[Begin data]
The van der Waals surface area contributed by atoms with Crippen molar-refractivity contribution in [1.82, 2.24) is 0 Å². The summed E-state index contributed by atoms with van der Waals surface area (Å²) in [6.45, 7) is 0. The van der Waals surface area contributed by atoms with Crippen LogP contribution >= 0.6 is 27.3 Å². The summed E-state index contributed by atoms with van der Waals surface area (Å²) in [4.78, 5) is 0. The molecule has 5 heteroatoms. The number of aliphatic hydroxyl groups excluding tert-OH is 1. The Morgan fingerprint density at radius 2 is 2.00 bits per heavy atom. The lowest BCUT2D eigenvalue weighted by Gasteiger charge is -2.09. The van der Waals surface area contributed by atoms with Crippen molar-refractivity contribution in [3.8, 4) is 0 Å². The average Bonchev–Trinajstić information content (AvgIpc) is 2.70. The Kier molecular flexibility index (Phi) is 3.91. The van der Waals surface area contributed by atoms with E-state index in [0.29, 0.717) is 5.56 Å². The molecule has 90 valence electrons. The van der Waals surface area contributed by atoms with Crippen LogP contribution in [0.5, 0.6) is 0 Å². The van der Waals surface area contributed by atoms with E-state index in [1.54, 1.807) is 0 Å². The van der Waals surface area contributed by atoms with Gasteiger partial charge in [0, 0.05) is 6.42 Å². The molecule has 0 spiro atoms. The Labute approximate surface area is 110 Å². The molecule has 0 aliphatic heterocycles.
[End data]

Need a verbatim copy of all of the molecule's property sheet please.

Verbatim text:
The van der Waals surface area contributed by atoms with Crippen molar-refractivity contribution in [1.82, 2.24) is 0 Å². The summed E-state index contributed by atoms with van der Waals surface area (Å²) in [6.45, 7) is 0. The van der Waals surface area contributed by atoms with Crippen LogP contribution >= 0.6 is 27.3 Å². The summed E-state index contributed by atoms with van der Waals surface area (Å²) in [4.78, 5) is 0. The molecule has 5 heteroatoms. The number of aliphatic hydroxyl groups excluding tert-OH is 1. The Morgan fingerprint density at radius 2 is 2.00 bits per heavy atom. The lowest BCUT2D eigenvalue weighted by Gasteiger charge is -2.09. The van der Waals surface area contributed by atoms with Crippen molar-refractivity contribution in [3.8, 4) is 0 Å². The average Bonchev–Trinajstić information content (AvgIpc) is 2.70. The Kier molecular flexibility index (Phi) is 3.91. The van der Waals surface area contributed by atoms with E-state index in [0.29, 0.717) is 5.56 Å². The molecule has 90 valence electrons. The van der Waals surface area contributed by atoms with Crippen LogP contribution in [0.5, 0.6) is 0 Å². The van der Waals surface area contributed by atoms with E-state index in [1.54, 1.807) is 0 Å². The van der Waals surface area contributed by atoms with Gasteiger partial charge in [0, 0.05) is 6.42 Å². The molecule has 0 spiro atoms. The Labute approximate surface area is 110 Å². The molecule has 0 aliphatic heterocycles.